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Death the Leveller | ‘Death the Leveller’


With Mael Mordha, stalwarts in Irish scene for almost two decades now, still on an extended break, three of the four members have come together to produce this mournful and engaging entity.

It seems like a fairly natural move for a group currently taking stock of their position.

Mael Mordha, having hit a high on their most recent (thunderous) record, have always have a thick strand of doom in their music.

Their challenge was to extract that and marry it with the vocals of Denis Dowling, best known for fronting Cursed Earth, who released a couple of interesting demos back in the mists of early 90s Ireland.

Versatile

Right from the off, it’s clear Dowling isn’t holding back in the least on these tracks. It’s eye-opening to contrast the performance of Dowling on the Cursed Earth material (thanks YouTube) with his performance here.

Think a versatile, fresh-sounding and technical singer having somehow preserved his pipes through thirty years of experience and travails, then combining that story-telling style with some very severe sounding guitar.

It’s a good study in how time seems to have seasoned his voice, without diminishing the performance.

Opener, “A Call to Men of Noble Blood”, is a quality song to set out their stall.

The high, piercing guitar notes and striding pace sets the tone for much of the record. The vocals and guitars trade in prominence. Already, it sounds smooth and organic.

Despite these four tracks all being over nine minutes, they manage to glide by rapidly, with a punchy and clear production providing the perfect bedrock.

Mouthful

That said, Dowling’s vocals won’t be for everyone. Accomplished and verbose as they are, there’s a tendency to draw out and really stress syllables; which are layered over some instances of not-so-fluid lyrics (“men who worship politics!”).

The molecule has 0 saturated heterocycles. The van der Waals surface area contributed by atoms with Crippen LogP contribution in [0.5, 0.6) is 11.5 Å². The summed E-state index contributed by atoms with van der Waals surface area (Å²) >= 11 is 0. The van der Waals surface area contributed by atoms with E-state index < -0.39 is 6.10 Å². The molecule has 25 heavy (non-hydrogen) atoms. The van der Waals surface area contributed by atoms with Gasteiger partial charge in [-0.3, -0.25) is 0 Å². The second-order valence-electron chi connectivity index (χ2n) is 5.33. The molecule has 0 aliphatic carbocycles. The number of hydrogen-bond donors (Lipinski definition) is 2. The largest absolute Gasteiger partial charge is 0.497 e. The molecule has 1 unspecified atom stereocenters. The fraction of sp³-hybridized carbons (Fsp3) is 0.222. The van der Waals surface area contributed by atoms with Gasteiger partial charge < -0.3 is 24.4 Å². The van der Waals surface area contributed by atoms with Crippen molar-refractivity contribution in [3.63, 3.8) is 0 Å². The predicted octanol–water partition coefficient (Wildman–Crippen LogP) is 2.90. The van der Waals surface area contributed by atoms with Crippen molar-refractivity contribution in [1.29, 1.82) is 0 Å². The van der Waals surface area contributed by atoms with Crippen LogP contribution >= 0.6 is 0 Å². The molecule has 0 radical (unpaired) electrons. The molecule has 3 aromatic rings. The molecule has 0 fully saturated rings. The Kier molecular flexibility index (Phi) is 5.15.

This will either adds drama or cause eyes to be cast to heaven depending on who you ask. That sort of delivery is par for the course with more traditional doom though, and for the most part it’s nicely pulled off.

Nowhere is his tremulous yet powerful delivery used as effectively as the opening section of “The Day Before the Night of Broken Glass”. While the song title might be a bit of a mouthful, Dowling infuses the track with brooding emotion, and plenty of character right from the get-go.

When the tracks here really hit their stride, they tap into the same vein as the much-missed Griftegård – an austere and measured style of doom built around a core of genuine emotion and weight.

There are also some moments that draw from the same well as Primordial – with some very tasty, almost golden sounding chords landing with great effect around the four minute mark in ‘Gone Forever’.

All in all – it’s an impressive first effort, at a level to be expected of such experienced hands.

Catching these songs live is the next priority, but they are actively accomplishing that tough task – of delivering doom with real passion in it. Like their eponymous poem, they’re managing to blossom in their dust.

3.8 / 5 – Lorcan Archer ::: 23/07/17



5 Comments
  1. Only problem with the vocals to my ears is that they fall fairly flat here and there. Voice could do with a wee bit of pitch training and then I think the whole thing would really take off. Tunes are great.

  2. Caller of the Black Says:

    Cheers Lorcan! This thing will be on vinyl later in the year, keep an eye on Facebook for new if interested.

  3. Really enjoyed that track, right up my street. Goin to pick this up.

  4. King Hostile Says:

    No Rob…. no Mael Mordha!

  5. damienk666 Says:

    The music is brilliant, excellent, really good. On the vocals they sound a little flat here and there, the melodies are excellent but the delivery is a little weak. With more practice and some training they will be killer. Seriously good stuff though.

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